Over 50,000 older people have died awaiting care during the 700 days since the Government first pledged to publish its Green Paper, according to new research.
Age UK said that since Chancellor Philip Hammond’s announcement of the Green Paper in the Spring Budget of 2017, 54,025 had died while awaiting a care package.
Caroline Abrahams, Charity Director of Age UK said: “These tragic new figures demonstrate just how many older people are now suffering from the Government’s failure to act decisively on social care. No one can say whether some of those who have died might have lived longer had they received care, but at the very least their final weeks and months might have been more comfortable and their families’ lives made easier, had they been given more support.”
Age UK said that, over the same period, 626,701 people had had their requests for social care refused by their council and 7,240 people had used all their savings to pay for care bills.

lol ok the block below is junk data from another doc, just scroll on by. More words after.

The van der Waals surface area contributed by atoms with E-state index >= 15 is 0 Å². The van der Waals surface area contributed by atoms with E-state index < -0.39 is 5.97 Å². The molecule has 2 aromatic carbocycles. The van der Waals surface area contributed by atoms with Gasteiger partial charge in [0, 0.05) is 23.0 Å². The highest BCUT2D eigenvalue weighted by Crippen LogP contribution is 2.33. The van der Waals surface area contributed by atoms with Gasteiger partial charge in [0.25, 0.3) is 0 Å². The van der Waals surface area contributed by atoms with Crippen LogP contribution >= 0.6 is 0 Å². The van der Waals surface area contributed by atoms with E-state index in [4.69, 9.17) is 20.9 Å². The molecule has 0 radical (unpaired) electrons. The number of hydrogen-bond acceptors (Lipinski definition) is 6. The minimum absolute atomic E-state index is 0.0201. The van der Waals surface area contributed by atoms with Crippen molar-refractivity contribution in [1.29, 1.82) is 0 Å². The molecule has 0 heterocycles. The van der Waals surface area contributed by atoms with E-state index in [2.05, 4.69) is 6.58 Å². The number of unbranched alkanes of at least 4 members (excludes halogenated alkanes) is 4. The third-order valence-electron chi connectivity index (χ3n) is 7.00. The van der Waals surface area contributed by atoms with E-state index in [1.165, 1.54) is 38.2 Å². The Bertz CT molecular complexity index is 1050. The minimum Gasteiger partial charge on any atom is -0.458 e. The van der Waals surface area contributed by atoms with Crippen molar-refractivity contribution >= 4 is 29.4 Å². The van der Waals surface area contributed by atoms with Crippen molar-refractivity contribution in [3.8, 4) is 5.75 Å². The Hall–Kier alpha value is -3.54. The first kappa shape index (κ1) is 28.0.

The charity added that more than 1.2m people had developed an unmet need such as being unable to wash or dress.
Commenting on the findings, Cllr Ian Hudspeth, Chairman of the Local Government Association’s Community Wellbeing Board, said: “The current system of social care is unsustainable and will buckle under the weight of demand. With people living longer, increases in costs and decreases in funding, adult social care is at breaking point. This is something that the Government must address in its Green Paper on social care and in the forthcoming Spending Review.”
A Department of Health and Social Care spokesman said: “We are committed to ensuring everyone has access to the care and support they need and have provided local authorities with access to up to £3.6bn more dedicated funding for adult social care this year and up to £3.9bn for next year to help meet people’s needs.
“We are determined to make social care sustainable for the future and will publish our proposals in a Green Paper shortly.”